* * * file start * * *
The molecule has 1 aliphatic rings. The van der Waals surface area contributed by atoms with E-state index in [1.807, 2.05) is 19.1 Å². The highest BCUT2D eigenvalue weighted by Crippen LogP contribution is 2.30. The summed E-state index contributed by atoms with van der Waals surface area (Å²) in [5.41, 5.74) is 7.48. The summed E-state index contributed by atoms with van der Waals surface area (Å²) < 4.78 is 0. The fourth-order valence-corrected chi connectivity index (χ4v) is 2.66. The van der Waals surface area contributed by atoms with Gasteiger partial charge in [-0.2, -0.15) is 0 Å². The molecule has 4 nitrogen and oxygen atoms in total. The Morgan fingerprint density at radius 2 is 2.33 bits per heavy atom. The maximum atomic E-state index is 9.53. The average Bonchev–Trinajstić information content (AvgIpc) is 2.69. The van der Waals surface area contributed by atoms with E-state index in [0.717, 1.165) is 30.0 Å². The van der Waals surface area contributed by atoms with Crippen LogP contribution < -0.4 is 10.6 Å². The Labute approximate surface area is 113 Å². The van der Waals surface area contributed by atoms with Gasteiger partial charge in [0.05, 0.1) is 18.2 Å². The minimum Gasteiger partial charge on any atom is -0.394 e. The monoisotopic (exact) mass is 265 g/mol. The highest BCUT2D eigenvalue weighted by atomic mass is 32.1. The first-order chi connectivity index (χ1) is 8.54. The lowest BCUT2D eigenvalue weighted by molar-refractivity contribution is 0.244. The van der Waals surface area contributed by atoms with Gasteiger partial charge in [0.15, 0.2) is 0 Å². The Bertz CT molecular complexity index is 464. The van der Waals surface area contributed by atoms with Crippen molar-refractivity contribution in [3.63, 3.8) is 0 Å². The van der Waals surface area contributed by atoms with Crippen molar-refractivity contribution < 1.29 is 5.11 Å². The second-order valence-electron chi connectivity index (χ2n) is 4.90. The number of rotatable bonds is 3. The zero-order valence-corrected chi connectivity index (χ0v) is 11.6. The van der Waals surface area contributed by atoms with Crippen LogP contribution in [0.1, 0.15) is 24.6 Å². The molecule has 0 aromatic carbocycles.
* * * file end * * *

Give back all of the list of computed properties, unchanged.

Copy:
The molecule has 1 aliphatic rings. The van der Waals surface area contributed by atoms with E-state index in [1.807, 2.05) is 19.1 Å². The highest BCUT2D eigenvalue weighted by Crippen LogP contribution is 2.30. The summed E-state index contributed by atoms with van der Waals surface area (Å²) in [5.41, 5.74) is 7.48. The summed E-state index contributed by atoms with van der Waals surface area (Å²) < 4.78 is 0. The fourth-order valence-corrected chi connectivity index (χ4v) is 2.66. The van der Waals surface area contributed by atoms with Gasteiger partial charge in [-0.2, -0.15) is 0 Å². The molecule has 4 nitrogen and oxygen atoms in total. The Morgan fingerprint density at radius 2 is 2.33 bits per heavy atom. The maximum atomic E-state index is 9.53. The average Bonchev–Trinajstić information content (AvgIpc) is 2.69. The van der Waals surface area contributed by atoms with E-state index in [0.717, 1.165) is 30.0 Å². The van der Waals surface area contributed by atoms with Crippen LogP contribution < -0.4 is 10.6 Å². The Labute approximate surface area is 113 Å². The van der Waals surface area contributed by atoms with Gasteiger partial charge in [0.05, 0.1) is 18.2 Å². The minimum Gasteiger partial charge on any atom is -0.394 e. The monoisotopic (exact) mass is 265 g/mol. The highest BCUT2D eigenvalue weighted by atomic mass is 32.1. The first-order chi connectivity index (χ1) is 8.54. The lowest BCUT2D eigenvalue weighted by molar-refractivity contribution is 0.244. The van der Waals surface area contributed by atoms with Gasteiger partial charge in [0.15, 0.2) is 0 Å². The Bertz CT molecular complexity index is 464. The van der Waals surface area contributed by atoms with Crippen molar-refractivity contribution in [3.63, 3.8) is 0 Å². The van der Waals surface area contributed by atoms with Crippen molar-refractivity contribution < 1.29 is 5.11 Å². The second-order valence-electron chi connectivity index (χ2n) is 4.90. The number of rotatable bonds is 3. The zero-order valence-corrected chi connectivity index (χ0v) is 11.6. The van der Waals surface area contributed by atoms with Crippen LogP contribution in [0.1, 0.15) is 24.6 Å². The molecule has 0 aromatic carbocycles.